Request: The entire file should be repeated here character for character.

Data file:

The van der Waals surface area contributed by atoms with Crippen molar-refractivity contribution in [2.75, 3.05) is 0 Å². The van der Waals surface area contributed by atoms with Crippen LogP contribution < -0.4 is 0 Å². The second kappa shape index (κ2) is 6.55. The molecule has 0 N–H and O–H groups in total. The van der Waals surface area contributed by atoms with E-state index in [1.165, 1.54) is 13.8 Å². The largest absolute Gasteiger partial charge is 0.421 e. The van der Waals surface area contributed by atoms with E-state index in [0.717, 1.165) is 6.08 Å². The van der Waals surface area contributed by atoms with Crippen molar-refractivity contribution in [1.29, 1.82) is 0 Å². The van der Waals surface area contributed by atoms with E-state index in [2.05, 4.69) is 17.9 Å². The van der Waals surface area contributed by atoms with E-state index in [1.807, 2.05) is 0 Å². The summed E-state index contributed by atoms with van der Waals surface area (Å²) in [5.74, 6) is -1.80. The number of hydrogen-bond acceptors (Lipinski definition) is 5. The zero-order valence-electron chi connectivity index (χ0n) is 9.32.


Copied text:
The van der Waals surface area contributed by atoms with Crippen molar-refractivity contribution in [2.75, 3.05) is 0 Å². The van der Waals surface area contributed by atoms with Crippen LogP contribution < -0.4 is 0 Å². The second kappa shape index (κ2) is 6.55. The molecule has 0 N–H and O–H groups in total. The van der Waals surface area contributed by atoms with E-state index in [1.165, 1.54) is 13.8 Å². The largest absolute Gasteiger partial charge is 0.421 e. The van der Waals surface area contributed by atoms with E-state index in [0.717, 1.165) is 6.08 Å². The van der Waals surface area contributed by atoms with Crippen molar-refractivity contribution in [1.29, 1.82) is 0 Å². The van der Waals surface area contributed by atoms with E-state index in [2.05, 4.69) is 17.9 Å². The van der Waals surface area contributed by atoms with E-state index in [1.807, 2.05) is 0 Å². The summed E-state index contributed by atoms with van der Waals surface area (Å²) in [5.74, 6) is -1.80. The number of hydrogen-bond acceptors (Lipinski definition) is 5. The zero-order valence-electron chi connectivity index (χ0n) is 9.32.